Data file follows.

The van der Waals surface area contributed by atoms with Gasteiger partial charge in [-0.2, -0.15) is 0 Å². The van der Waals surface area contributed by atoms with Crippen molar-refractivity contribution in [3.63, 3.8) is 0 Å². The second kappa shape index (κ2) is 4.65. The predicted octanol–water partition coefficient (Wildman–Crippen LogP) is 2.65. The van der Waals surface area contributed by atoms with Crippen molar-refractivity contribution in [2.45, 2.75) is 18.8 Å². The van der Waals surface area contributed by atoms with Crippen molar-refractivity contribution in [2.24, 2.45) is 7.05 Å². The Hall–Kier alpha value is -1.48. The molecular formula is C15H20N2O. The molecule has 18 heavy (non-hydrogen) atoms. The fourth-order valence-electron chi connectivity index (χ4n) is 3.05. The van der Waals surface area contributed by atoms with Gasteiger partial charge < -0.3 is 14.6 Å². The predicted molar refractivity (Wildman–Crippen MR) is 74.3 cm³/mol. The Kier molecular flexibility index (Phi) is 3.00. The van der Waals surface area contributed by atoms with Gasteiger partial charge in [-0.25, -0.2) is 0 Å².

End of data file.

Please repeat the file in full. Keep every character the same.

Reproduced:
The van der Waals surface area contributed by atoms with Gasteiger partial charge in [-0.2, -0.15) is 0 Å². The van der Waals surface area contributed by atoms with Crippen molar-refractivity contribution in [3.63, 3.8) is 0 Å². The second kappa shape index (κ2) is 4.65. The predicted octanol–water partition coefficient (Wildman–Crippen LogP) is 2.65. The van der Waals surface area contributed by atoms with Crippen molar-refractivity contribution in [2.45, 2.75) is 18.8 Å². The van der Waals surface area contributed by atoms with Crippen molar-refractivity contribution in [2.24, 2.45) is 7.05 Å². The Hall–Kier alpha value is -1.48. The molecular formula is C15H20N2O. The molecule has 18 heavy (non-hydrogen) atoms. The fourth-order valence-electron chi connectivity index (χ4n) is 3.05. The van der Waals surface area contributed by atoms with Gasteiger partial charge < -0.3 is 14.6 Å². The predicted molar refractivity (Wildman–Crippen MR) is 74.3 cm³/mol. The Kier molecular flexibility index (Phi) is 3.00. The van der Waals surface area contributed by atoms with Gasteiger partial charge in [-0.25, -0.2) is 0 Å².